Iím sitting here thinking over all the events of the last few days of this Halloween season. Iím trying to isolate the exact moment when everything started to go wrong. No matter how I slice it, I always come up with the same conclusion. It all started with that god-forsaken spider.
I remember once being an average guy. I had a good salaried job as a supervisor at Pure Sound Audio Systems, a speaker manufacturing plant. I both lived and worked in the metropolis of Indianapolis, Indiana. My life was no better or worse than anyone elseís. But then came that fateful day the spider crawled into my life.
My life is ruined because of the arachnid, and now the horror is going to pay. Thatís why Iím sitting in front of its aquarium cage with a can of gasoline and a pack of matches. Itís payback time.
Before I can torch the spider, I need to put her back in the cage. Iím not ready to do that yet. First, I need to go over everything thatís happened one last time. I want to remember the mad whirlwind of events leading to this moment. During this process, I want to savor my revenge.
Everything started two days ago, the same day I began a newly released medication for my depression. After work that day I found myself in the local pet store. I was standing in front of an aquarium display of tarantulas. Many think this an unusual pet, but Iíd had one ever since my 15th birthday. For the last ten years Iíve kept ďDoc OckĒ as a pet. Unfortunately, he died a few weeks ago. My purpose at the pet store was to replace him.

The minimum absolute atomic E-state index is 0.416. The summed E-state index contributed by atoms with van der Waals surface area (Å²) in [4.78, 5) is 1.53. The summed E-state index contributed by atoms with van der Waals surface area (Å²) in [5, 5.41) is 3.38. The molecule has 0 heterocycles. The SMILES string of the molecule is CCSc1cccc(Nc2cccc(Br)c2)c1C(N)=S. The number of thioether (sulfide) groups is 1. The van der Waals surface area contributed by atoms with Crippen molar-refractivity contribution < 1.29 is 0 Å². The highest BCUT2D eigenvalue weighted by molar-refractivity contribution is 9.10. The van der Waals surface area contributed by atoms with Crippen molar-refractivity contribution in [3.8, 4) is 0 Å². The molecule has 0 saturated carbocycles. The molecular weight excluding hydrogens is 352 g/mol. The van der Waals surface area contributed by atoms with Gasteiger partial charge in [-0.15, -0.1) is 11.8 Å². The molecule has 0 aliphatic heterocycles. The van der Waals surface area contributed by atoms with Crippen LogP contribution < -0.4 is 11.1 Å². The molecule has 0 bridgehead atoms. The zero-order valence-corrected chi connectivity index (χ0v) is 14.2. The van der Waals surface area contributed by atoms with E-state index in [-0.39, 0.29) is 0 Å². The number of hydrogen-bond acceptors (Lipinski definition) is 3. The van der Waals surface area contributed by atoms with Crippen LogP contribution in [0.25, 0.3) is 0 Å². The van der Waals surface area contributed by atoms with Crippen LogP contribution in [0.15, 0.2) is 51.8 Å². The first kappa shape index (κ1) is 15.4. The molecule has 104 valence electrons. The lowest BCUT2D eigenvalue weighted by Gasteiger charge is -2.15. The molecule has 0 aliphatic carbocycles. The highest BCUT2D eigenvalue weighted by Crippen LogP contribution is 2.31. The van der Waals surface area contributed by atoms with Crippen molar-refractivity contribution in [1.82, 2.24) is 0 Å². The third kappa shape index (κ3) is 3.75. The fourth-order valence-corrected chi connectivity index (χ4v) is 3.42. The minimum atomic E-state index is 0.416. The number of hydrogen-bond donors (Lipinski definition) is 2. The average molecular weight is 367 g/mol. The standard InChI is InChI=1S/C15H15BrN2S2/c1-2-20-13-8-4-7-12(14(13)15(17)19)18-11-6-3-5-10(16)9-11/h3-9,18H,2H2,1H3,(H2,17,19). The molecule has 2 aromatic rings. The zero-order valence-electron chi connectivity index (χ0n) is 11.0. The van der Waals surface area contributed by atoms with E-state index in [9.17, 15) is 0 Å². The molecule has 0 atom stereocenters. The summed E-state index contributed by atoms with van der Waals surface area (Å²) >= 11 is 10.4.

I didnít shed a single tear when Doc Ock died. I canít get very emotional over a spider, but I did miss him when he went to tarantula heaven. He and I had been through a lot of things together. One of those things was my marriage to my wife, Joanie.
Joanie, who has a rather severe case of arachnophobia, had assumed Iíd get rid of Doc Ock when we married. The spider was our first big fight as newlyweds. I reasoned that since she brought her cat into the marriage, it was only fair that Doc Ock should be able to stay as well. The short version of that much argued event is that both her cat and my tarantula stayed.
As I stood there in the pet store trying to decide on a spider, I can honestly say that it never entered my mind to tell Joanie I was getting a replacement. Why should she even care? She and Doc Ock had always kept a very respectable distance from each other. Besides, I planned to get the same breed as Doc Ock. He was a Chilean Rose tarantula. This breed is one of the most gentle and docile spiders of their kind.
The store owner noticed me studying his spiders and asked if he could help. I told him about Doc Ock and how I was looking for a replacement. Since I always come to his store to purchase cat food for Joanieís feline and crickets for Doc Ock, he was only too glad to be of assistance.
He mentioned a shipment of supplies delivered that very morning. Among the supplies was a spider that had been special ordered by a customer whoíd changed his mind at the last minute. He said the specimen was in the back room and asked if Iíd like to see it. My curiosity was piqued, so I agreed.
In the back room, he led me to a shelf holding a cloth-covered box. He removed the black cloth to reveal a plastic, transparent 12 inch cube. Inside was the biggest spider Iíve ever seen in my life. It jumped toward us as the store owner removed the cloth. The two of us flinched back involuntarily, startled at the unexpected reaction of the spider. We laughed at each otherís nervousness.
He asked if I recognized the species. I did. It was Theraphosa leblondi, a Goliath bird-eating spider, the largest species of arachnid in the world. The monster actually looked cramped in its cube. I knew that tarantulas of this size were very rare and likely to be quite old. Although their venom wouldnít kill a human, they were extremely aggressive. I sexed it by looking at the pedipalps, the two finger-like appendages at either side of its fangs. The absence of palpal bulbs at the tips meant that it was female.
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